HELSINKI — The National Guard’s top officer recently visited Finland as part of a larger Northern European itinerary to strengthen the Guard’s security cooperation ties in the region.
The Guard has worked with Finland for more than 20 years. The framework for an even deeper partnership is already in place, Army Gen. Daniel Hokanson, National Guard Bureau chief, told Finnish defense officials during his second visit to the Nordic nation this year.
“Finland has a rich history, strong military capabilities and strategic significance,” Hokanson said. “We congratulate Finland on becoming the newest member of NATO and look forward to continued collaboration to learn from each other and improve our readiness.”
During his visit, Hokanson met with Douglas Hickey, U.S. ambassador to the Republic of Finland; Esa Pulkkinen, permanent secretary, Ministry of Defense; Gen. Timo Kivinen, Finland’s chief of defense; Lt. Gen. Vesa Virtanen, chief of the general staff, Finnish Defense Forces; leaders and troops of the Finnish Army’s Karelia and Jaeger Brigades and members of the Southeastern Finland Border Guard District.
“The National Guard is an important partner for us,” Virtanen said. “It has important performance capabilities and troops that we are happy to practice and intensify our cooperation with.
“Membership in NATO and bilateral cooperation are not mutually exclusive,” he said. “Bilateral defense cooperation effectively supports NATO’s collective defense, enables both parties to strengthen their performance capabilities and prevent crises from arising.”
The United States established diplomatic relations with Finland in 1919 following its declaration of independence from the Russian Empire. Russian culture and historical influence are still apparent here.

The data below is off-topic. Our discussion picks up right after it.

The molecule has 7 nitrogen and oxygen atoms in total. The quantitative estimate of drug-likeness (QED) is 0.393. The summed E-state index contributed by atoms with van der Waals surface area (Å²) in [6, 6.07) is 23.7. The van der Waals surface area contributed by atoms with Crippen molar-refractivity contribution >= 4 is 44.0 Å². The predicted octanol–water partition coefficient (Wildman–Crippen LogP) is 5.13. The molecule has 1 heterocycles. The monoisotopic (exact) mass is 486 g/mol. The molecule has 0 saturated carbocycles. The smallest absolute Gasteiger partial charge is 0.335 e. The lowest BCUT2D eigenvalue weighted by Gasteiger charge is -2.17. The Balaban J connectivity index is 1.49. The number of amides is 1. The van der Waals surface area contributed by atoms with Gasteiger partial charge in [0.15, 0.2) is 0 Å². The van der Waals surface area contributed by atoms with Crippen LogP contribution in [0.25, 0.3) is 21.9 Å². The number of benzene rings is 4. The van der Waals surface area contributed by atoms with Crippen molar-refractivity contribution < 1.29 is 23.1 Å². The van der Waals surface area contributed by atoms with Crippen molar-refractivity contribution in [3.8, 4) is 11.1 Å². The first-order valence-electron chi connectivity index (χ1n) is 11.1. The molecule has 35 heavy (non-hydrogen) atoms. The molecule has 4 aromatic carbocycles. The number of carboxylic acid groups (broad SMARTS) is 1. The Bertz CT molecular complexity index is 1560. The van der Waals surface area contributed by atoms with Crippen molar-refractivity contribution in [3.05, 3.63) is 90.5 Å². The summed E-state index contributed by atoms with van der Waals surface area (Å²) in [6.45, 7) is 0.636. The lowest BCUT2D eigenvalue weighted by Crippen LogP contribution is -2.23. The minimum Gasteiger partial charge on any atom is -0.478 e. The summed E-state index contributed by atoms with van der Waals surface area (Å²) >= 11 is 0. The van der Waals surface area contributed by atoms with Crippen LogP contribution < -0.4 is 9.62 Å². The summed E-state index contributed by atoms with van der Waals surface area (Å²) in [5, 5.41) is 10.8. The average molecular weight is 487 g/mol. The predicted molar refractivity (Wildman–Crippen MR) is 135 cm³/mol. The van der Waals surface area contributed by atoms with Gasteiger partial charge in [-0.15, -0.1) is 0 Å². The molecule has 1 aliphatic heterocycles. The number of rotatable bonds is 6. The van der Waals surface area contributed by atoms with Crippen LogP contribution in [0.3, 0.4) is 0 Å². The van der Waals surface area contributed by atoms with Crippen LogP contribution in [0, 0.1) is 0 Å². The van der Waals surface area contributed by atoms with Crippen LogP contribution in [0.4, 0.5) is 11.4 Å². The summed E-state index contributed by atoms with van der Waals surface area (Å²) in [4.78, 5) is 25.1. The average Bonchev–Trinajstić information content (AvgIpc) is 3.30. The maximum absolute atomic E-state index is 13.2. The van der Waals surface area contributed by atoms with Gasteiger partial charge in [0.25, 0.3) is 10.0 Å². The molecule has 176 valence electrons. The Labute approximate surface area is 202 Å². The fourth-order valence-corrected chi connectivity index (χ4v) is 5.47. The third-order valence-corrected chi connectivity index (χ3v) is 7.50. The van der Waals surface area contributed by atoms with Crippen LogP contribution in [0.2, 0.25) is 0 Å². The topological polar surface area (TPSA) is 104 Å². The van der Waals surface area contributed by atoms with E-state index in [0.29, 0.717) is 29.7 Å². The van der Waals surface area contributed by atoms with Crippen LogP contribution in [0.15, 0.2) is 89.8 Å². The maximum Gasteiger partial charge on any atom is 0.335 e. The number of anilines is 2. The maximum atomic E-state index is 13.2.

Also evident is Finnish support for Ukraine — in the many Ukrainian flags flying over Helsinki and in the defense support packages Finland has sent to Kyiv.
The Soviet Union invaded Finland in 1939, sparking a war between Finland’s army and the much larger Red Army.
The “Winter War” lasted longer than many had predicted — including Russia. Though a swift USSR victory was hindered by Finland’s strong, resilient force, after nearly four months of fighting, it concluded with a peace treaty that stipulated Finland yield 11% of its territory to the Soviet Union, including the strategic Karelian Isthmus.
For Finns, similarities between 1939 and 2022 are striking: a larger nation and military force attempting to subjugate a neighboring country to its dominion.
Russia’s latest conquest attempt in Ukraine caused Finland’s leaders to reexamine and ultimately modify its long policy of neutrality. In April, Finland was welcomed into NATO as the 31st member country.
Finland President Sauli Niinistö then declared: “The era of military nonalignment in Finland has come to an end. A new era begins.”
Before Russia invaded Ukraine, one in four Finns supported the country joining NATO. After the invasion, three in four Finns supported joining.
NATO’s cooperation with Finland began when Helsinki joined the Partnership for Peace Programme in 1994. Around that time, Finland began its bilateral relationship with the United States when it upgraded its air force with American-produced fighters.
Over the subsequent decades, Finland became one of NATO’s most active partners and a valued contributor to the alliance’s activities, including NATO-led operations and missions in the Balkans, Afghanistan and Iraq.
Also, in the early 90s, the Department of Defense was exploring ways to assist former Soviet states emerging from the Iron Curtain. The National Guard was selected to manage the nascent State Partnership Program as an instrument to help develop these newly independent countries’ militaries. The California Guard took on Ukraine as one of the program’s charter pairings in 1993.